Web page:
- “I see that you are a bit chunky. I think you should know that even 20 extra pounds will shorten your life.”
- “I see that you chose the lasagna for dinner. Eating meals including meat will give you cancer.”
- “I notice the cigarettes in your pocket. Smoking will kill you, sooner or later.”
- “I see that your wife is much younger than you. If you have not been cleared for sexual activity, you should be. She’s likely to kill you.”
- “You have the Mark of the Werewolf! Beware!”
- “That man who is behind us has been looking at you funny. I think I saw him on “America’s Most Wanted,” and he’s The Bald Man Killer! Watch out!”
Or should we all mind our own business? When does caring become obtrusive? When does a warning cause unnecessary anxiety and unhappiness? Should I have been more grateful to the ear-fetishist, or told him that he was out of line?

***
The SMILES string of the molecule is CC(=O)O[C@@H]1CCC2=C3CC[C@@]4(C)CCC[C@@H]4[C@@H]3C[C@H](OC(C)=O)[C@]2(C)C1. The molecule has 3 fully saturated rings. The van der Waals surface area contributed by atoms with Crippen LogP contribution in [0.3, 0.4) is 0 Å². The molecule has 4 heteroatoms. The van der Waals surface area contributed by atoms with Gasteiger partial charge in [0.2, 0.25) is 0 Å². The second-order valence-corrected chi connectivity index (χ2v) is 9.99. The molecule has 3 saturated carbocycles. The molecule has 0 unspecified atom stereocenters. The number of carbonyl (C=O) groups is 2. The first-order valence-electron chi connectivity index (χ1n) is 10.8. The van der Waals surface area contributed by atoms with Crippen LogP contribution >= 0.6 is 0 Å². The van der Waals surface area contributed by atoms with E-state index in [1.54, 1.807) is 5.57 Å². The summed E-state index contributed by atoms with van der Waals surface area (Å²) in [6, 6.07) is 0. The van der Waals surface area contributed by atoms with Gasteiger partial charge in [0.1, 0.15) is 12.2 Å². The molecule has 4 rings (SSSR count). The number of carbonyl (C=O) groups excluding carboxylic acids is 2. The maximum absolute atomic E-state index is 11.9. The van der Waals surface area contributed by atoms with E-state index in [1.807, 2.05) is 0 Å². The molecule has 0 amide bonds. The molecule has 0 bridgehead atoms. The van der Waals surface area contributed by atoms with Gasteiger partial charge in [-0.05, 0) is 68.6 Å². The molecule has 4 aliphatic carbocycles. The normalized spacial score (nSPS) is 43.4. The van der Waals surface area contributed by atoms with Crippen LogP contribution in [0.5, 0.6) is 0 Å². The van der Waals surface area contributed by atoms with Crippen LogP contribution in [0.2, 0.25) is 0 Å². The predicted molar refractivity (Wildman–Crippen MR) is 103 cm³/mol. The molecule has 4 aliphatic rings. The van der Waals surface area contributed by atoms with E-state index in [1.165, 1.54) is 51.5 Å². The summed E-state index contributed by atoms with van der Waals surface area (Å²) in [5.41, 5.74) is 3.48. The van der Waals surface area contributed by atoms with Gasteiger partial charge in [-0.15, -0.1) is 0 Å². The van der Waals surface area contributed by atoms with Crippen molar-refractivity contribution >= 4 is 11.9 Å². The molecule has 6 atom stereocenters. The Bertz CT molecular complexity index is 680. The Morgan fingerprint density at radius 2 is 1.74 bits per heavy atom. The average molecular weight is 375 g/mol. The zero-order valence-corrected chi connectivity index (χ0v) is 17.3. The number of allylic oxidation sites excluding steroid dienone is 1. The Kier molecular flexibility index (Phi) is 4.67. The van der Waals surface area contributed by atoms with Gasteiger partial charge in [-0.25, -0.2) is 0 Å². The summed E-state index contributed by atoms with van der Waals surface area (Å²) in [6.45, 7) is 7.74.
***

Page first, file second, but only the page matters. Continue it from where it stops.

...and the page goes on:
This is a Golden Rule situation where we have no idea how we would like to be treated, because it depends. No, I don’t want to be harassed by everyone who thinks I should work out more. Yes, I want to be told if a safe is about to fall on me. And in between?
I’m not sure. Are you?
8 thoughts on ““Excuse Me, Sir? You’re About To Die” Ethics”
This is the proverbial slippery slope. “Excuse me, sir, but I couldn’t help noticing that you are bleeding from your ear. I’ll call 911 if you like.” Acceptable. “Excuse me, sir, but have you noticed that hatchet sticking out of your head?” Acceptable. Why? Both clearly indicate a serious, and most importantly, imminent health risk.
“Excuse me sir, but I read that having spatulate fingers is a sign of incipient heart disease. You should look into it.” Unacceptable. “Excuse me, sir, but is that a Big Mac you’re eating there? Those things’ll kill ya.” Unacceptable. Why? Because the first is apparently based on casual information; the second is simply judgmental (maybe it was the gentleman’s very first Big Mac and he just wanted to try it…).
There’s a difference between helping someone in obvious distress and frightening comments made about a stranger’s unknown health future. The former is Golden Rule stuff; the latter just meddling.